OK, now that all of the academic stuff is out of the way, how do you find out what your current Execution Policy is, and how do you change it?
To see your current Execution Policy, run Get-ExecutionPolicy:
PS C:\Users\aaron> Get-ExecutionPolicy Restricted
Pretty straight forward, but I am on a non-domain computer. If you are trying to figure out your Execution Policy in a domain environment where Group Policy can be in play, run the following:
PS C:\Users\aaron> Get-ExecutionPolicy -List Scope ExecutionPolicy ----- --------------- MachinePolicy Undefined UserPolicy Undefined Process Undefined CurrentUser Undefined LocalMachine Undefined
Not very interesting on a non-domain computer, but you can see now why when I run Get-ExecutionPolicy it returns Restricted, because all of the scopes are set to Undefined and the default for Windows 10 is Restricted.
A domain computer’s list could look very different. LocalMachine‘s value is set in the Local Group Policy Editor. MachinePolicy and UserPolicy would come from AD Domain Group Policy objects. The Process value is retained only for the live of the powershell.exe process containing it. The applied policy isn’t determined by the most restrictive, it is determined by scope precedence, which follows the output display order (MachinePolicy gets top precedence, then UserPolicy, etc.)
When there different values set for different scopes, Get-ExecutionPolicy will tell you which value is in effect for the PowerShell session you are in. Your UserPolicy may be set to RemoteSigned, but if the MachinePolicy is set to Restricted you will not be able to run scripts.
Setting Execution Policy using PowerShell
You can set a local computer’s Execution Policy with Set-ExecutionPolicy (Run As Administrator):
PS C:\WINDOWS\system32> Set-ExecutionPolicy RemoteSigned Execution Policy Change The execution policy helps protect you from scripts that you do not trust. Changing the execution policy might expose you to the security risks described in the about_Execution_Policies help topic at http://go.microsoft.com/fwlink/?LinkID=135170. Do you want to change the execution policy? [Y] Yes [A] Yes to All [N] No [L] No to All [S] Suspend [?] Help (default is "N"): a
Now when I run Get-ExecutionPolicy again:
PS C:\Users\aaron> Get-ExecutionPolicy -List Scope ExecutionPolicy ----- --------------- MachinePolicy Undefined UserPolicy Undefined Process Undefined CurrentUser Undefined LocalMachine RemoteSigned
I can specify the scope as well if I only want to set a policy for my user (Run As Logged In User):
PS C:\Users\aaron> Set-ExecutionPolicy RemoteSigned -Scope CurrentUser Execution Policy Change The execution policy helps protect you from scripts that you do not trust. Changing the execution policy might expose you to the security risks described in the about_Execution_Policies help topic at http://go.microsoft.com/fwlink/?LinkID=135170. Do you want to change the execution policy? [Y] Yes [A] Yes to All [N] No [L] No to All [S] Suspend [?] Help (default is "N"): a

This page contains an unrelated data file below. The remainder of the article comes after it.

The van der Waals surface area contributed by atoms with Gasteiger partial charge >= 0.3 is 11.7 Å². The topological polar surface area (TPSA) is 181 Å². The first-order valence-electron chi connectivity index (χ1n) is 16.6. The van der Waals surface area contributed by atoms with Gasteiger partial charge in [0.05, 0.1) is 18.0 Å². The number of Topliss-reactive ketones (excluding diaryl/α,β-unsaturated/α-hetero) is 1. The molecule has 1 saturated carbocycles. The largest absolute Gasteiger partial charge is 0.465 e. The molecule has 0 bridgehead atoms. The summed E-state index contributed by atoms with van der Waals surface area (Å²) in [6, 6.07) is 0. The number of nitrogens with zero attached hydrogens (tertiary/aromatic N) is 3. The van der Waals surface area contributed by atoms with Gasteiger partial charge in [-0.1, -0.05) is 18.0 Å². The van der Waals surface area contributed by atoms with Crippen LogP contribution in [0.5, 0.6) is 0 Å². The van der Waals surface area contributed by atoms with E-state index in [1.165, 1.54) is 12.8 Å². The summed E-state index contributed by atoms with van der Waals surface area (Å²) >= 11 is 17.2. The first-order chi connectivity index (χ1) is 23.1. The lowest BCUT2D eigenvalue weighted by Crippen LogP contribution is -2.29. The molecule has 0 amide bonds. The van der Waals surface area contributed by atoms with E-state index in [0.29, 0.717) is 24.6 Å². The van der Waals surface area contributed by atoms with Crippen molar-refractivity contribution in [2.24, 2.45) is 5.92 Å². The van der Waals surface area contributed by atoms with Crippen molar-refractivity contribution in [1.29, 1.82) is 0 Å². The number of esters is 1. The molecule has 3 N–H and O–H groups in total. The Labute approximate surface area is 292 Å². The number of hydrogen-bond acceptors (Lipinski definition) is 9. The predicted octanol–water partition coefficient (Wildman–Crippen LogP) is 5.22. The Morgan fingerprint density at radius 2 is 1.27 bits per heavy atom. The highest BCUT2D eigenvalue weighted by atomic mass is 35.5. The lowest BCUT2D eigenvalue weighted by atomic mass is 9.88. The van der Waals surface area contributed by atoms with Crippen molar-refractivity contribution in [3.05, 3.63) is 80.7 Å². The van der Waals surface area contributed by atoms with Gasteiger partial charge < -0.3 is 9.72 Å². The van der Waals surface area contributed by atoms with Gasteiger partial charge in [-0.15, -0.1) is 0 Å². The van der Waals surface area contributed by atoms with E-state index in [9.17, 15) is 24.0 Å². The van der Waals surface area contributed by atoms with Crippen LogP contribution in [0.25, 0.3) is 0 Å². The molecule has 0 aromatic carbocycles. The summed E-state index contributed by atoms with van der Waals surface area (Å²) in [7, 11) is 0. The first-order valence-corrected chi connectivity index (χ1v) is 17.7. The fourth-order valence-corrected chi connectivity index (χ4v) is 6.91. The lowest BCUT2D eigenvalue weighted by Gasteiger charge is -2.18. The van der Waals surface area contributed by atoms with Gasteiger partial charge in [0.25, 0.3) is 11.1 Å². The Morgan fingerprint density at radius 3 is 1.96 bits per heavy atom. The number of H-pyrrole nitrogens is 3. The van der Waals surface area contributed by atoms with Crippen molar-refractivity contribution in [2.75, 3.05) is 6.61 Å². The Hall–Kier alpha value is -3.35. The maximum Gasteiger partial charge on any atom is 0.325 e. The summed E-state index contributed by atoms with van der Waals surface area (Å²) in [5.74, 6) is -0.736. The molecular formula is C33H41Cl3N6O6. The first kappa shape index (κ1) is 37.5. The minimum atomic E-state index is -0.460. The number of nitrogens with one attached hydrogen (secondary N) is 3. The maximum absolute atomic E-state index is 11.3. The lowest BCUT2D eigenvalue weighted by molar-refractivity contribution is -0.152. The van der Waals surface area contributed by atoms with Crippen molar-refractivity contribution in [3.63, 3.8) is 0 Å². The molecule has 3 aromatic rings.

I run Get-ExecutionPolicy and you will see CurrentUser is now set to RemoteSigned:
PS C:\Users\aaron> Get-ExecutionPolicy -List Scope ExecutionPolicy ----- --------------- MachinePolicy Undefined UserPolicy Undefined Process Undefined CurrentUser RemoteSigned LocalMachine RemoteSigned
Setting Execution Policy with Group Policy
In a Windows domain setting, you likely don’t want to configure Execution Policy one machine at a time. You also don’t want someone with local Administrator rights on a computer to be able to change this setting. Luckily, there is a simple Group Policy setting that can be configured either at the Computer Configuration or User Configuration level.
- Make sure you have PowerShellExecutionPolicy.admx file loaded. This is installed out of the box with Windows Server 2008 R2 or later.
- For computers, in your GPO go to Computer Configuration\Administrative Templates\Windows Components\Windows PowerShell. (Remember, MachinePolicy has overall precedence).
- For users, in your GPO go to User Configuration\Administrative Templates\Windows Components\Windows PowerShell.
- The setting is called Turn on Script Execution. Potential settings and impact:
- Not Configured (default). No effect, PowerShell Execution Policy is set and enforced on the local computer.
- Disabled. Scripts won’t run. (Restricted)
- Enabled. You can choose between three execution policies:
- Allow all scripts. (Unrestricted)
- Allow local scripts and remote signed scripts. (RemoteSigned)
- Allow only signed scripts. (AllSigned)
- Apply the updated GPO to computers or users for the settings to be enforced and run gpupdate for those computers/users.
- Identify your computer’s active Execution Policy as well as any policies configured for different scopes.
- If you are on a computer you administer and want to be able to execute scripts, run Set-ExecutionPolicy RemoteSigned (or whatever Policy you prefer).
- Run your script!
PS C:\temp> .\Awesome-Script.ps1 My script executed!